Hurricane Michelle has entered the Florida Straits after pelting central Cuba with high winds and torrential rains. Florida officials have implemented emergency measures.
Michelle cut a diagonal path across central Cuba late Sunday, dumping more than 40 centimeters of rain in some parts of the island. The capital, Havana, was spared a direct hit, as the eye of the storm went ashore near the Bay of Pigs along Cuba's southern coast and then departed the island from Villa Clara Province, east of the capital.
Damage assessment in Cuba may take several days, but there is already evidence of disruption. Meteorologists at the National Hurricane Center in Miami report they lost telephone contact with their Cuban colleagues late Sunday. Many Cuban exiles in Florida say they have been unable to reach relatives on the island.
Before Michelle's arrival, Cuban authorities said the storm could prove to be the worst to strike the island in 50 years.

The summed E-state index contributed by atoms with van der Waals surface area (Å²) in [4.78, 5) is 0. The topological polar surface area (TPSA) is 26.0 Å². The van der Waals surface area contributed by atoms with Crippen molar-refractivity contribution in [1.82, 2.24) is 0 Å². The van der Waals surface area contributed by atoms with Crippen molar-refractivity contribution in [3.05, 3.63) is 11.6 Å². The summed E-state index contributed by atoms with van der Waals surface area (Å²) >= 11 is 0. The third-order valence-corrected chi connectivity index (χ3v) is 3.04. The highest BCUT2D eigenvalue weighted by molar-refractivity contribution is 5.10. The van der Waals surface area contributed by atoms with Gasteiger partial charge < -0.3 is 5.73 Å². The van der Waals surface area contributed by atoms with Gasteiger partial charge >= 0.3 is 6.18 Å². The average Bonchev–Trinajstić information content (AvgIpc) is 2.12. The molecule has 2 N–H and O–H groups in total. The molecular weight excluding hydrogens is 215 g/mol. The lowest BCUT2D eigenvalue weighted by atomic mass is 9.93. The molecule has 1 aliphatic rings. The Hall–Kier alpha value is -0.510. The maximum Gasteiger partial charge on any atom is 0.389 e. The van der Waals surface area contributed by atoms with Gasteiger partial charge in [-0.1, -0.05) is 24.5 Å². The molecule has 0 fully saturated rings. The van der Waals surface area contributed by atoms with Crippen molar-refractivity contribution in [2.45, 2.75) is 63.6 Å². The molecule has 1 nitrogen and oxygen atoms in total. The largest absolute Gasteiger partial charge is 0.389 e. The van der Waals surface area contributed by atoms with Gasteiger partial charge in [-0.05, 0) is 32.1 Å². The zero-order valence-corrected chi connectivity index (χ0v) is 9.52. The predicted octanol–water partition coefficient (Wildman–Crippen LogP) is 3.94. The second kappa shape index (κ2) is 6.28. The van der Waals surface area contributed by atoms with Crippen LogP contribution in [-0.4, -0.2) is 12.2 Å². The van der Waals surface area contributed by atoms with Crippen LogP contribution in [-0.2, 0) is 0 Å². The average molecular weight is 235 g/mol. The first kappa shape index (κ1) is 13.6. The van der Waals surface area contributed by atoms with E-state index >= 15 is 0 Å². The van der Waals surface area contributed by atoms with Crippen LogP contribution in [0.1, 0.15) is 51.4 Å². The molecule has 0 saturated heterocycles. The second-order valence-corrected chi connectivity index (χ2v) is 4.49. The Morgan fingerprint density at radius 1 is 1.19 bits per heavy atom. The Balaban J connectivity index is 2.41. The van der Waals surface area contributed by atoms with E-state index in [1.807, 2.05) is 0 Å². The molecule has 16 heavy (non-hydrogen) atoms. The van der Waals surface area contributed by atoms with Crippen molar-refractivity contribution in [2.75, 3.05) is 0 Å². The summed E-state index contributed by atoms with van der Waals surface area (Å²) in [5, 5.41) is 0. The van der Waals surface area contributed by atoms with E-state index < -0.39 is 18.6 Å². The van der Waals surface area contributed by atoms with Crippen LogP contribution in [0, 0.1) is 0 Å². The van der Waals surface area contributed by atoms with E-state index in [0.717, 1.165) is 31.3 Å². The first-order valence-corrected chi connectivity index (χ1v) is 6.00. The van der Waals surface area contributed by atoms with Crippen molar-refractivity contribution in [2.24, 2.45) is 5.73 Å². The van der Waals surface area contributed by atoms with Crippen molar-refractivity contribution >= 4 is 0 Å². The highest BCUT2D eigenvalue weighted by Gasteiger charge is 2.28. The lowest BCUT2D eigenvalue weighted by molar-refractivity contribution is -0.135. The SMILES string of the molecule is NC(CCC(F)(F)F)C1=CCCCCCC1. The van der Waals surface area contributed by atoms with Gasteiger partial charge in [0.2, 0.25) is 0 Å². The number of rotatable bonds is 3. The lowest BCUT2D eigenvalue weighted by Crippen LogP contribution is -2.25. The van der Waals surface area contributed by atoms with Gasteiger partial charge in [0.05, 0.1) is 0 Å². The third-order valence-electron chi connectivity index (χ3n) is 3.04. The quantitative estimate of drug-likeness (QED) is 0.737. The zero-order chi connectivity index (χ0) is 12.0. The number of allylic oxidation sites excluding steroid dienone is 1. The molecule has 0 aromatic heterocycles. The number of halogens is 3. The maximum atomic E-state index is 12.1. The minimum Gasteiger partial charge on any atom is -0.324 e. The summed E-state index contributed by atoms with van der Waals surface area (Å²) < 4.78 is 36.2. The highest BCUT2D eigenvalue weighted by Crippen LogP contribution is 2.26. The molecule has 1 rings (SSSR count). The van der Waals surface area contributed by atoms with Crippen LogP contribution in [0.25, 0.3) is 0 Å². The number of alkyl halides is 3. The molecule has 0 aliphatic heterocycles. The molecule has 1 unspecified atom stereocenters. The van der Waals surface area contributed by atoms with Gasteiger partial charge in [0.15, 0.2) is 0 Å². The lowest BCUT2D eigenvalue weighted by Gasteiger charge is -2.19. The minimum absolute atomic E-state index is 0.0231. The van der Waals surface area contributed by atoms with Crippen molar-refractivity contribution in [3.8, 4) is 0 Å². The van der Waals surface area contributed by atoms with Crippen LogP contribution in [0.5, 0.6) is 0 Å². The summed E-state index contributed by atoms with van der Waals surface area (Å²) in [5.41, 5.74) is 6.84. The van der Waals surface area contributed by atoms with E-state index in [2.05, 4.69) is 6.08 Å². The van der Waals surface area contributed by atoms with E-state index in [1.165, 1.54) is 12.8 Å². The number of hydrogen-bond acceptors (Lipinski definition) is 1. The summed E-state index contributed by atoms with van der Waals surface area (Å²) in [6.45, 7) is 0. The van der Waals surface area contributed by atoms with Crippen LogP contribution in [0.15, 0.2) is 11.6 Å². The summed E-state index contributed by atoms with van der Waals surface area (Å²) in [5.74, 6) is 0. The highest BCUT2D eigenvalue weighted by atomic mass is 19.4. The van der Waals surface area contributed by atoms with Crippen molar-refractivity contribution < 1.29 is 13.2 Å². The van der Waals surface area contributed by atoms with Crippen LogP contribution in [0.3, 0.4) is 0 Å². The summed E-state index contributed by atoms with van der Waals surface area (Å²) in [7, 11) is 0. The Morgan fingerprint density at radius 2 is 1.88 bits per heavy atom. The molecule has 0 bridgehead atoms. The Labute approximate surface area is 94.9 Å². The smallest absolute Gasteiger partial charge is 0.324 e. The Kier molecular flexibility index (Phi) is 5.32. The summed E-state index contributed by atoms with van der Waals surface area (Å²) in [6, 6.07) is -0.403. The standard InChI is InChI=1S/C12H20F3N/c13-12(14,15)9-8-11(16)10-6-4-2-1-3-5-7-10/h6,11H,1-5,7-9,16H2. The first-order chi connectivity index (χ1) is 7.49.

Speaking with reporters as the storm bore down on the island, Cuban President Fidel Castro compared the hurricane to an assault: specifically, the 1961 U.S./backed Bay of Pigs Invasion.
Michelle's winds have eased since Sunday. The storm has been downgraded to a still-dangerous category three hurricane. Michelle is expected to move on a northeasterly path through the Florida Straits, possibly striking the Bahamas by Tuesday.
Florida appears to have been spared the brunt of the storm. Nevertheless, significant rainfall and tropical storm-force winds have been recorded in the Florida Keys, where officials ordered a mandatory evacuation Sunday. Miami-Dade County issued a similar order for exposed regions in the southern part of the county. For those not being evacuated, Mayor Alex Penelas had a simple piece of advice. "Our recommendation, if at all possible, is: stay home tomorrow," he said. "Let us just call it a 'hurricane day.' The best-case scenario is that it turns out to be a beautiful day [Monday]. Then, you know what? Enjoy it with your family. Enjoy it with your kids. We do not want the traffic problems. Driving will be treacherous; we are expecting fallen tree limbs, powerlines. We do not want people out in those conditions."
Michelle is the 13th named storm of the Atlantic hurricane season, which ends later this month.